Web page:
Firefighters Bond While Awaiting High Court Decision

"As minorities, we have a lot in common"

Firefighters in New Haven are still waiting to hear the U.S. Supreme Court's decision on the groundbreaking reverse discrimination case.  In Ricci vs. DeStefano, 20 white firefighters say they were denied promotions after passing an exam that was later thrown out because no minorities would have been promoted.

"This issue is not just a local issue.  This is an issue that revolves around fire departments across this nation.  It's not just here in New Haven; it's not unique.  We have to discuss many issues, not just testing, but other issues as well," said Ron Morales, President of the International Association of Hispanic Firefighters.

Hispanic and African American firefighters in New Haven now say they'll work together on those issues that need to be addressed.  It was the case that helped them put aside their differences.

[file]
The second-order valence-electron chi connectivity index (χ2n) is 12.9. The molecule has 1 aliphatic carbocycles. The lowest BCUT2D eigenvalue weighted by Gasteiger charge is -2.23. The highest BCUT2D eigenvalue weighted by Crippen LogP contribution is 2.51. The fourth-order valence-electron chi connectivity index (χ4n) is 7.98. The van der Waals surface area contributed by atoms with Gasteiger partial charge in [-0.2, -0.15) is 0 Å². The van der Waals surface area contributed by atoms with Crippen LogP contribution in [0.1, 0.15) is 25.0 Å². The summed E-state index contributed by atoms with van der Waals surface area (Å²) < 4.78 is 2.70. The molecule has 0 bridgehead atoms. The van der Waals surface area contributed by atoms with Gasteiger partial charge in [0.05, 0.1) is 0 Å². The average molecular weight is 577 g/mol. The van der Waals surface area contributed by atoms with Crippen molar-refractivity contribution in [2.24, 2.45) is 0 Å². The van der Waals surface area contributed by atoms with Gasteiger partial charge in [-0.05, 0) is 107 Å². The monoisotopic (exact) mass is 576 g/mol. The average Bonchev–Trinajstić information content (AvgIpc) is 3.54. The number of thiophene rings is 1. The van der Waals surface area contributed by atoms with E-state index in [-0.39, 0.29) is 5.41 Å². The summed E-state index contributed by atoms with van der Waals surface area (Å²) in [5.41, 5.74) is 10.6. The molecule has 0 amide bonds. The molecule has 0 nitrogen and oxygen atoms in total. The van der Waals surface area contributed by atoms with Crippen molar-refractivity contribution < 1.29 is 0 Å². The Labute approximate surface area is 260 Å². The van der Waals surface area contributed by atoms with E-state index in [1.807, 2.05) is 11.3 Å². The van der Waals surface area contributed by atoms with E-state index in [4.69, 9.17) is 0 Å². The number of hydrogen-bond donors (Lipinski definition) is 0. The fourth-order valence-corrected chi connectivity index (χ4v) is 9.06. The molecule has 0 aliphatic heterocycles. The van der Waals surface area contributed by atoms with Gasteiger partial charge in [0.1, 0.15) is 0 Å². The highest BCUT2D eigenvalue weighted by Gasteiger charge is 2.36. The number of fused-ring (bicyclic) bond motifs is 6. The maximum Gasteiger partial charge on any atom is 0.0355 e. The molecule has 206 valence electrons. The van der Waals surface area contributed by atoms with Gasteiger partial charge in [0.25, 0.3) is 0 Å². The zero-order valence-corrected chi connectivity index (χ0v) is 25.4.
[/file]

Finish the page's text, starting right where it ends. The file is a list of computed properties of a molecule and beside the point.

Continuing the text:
"Regardless of what happens in the Ricci vs. DeStefano case, as minorities, as Hispanics and African Americans we have a lot in common, and it's in our best interest to work together," said New Haven Alderman Jorge Perez.

"From this day forth, hopefully we can work together, and just serve the city better.  And both deal with issues that we both minorities deal with at the fire department," said Terry Rountree, a New Haven firefighter.

They say in time, they hope the whole fire department will get involved, and everyone will be treated equally regardless of race.

"We're here because we need to join together as a department, as members of the department and make sure this doesn't happen again," said Rene Cordova, a New Haven firefighter.

A Supreme Court decision is expected within a week.

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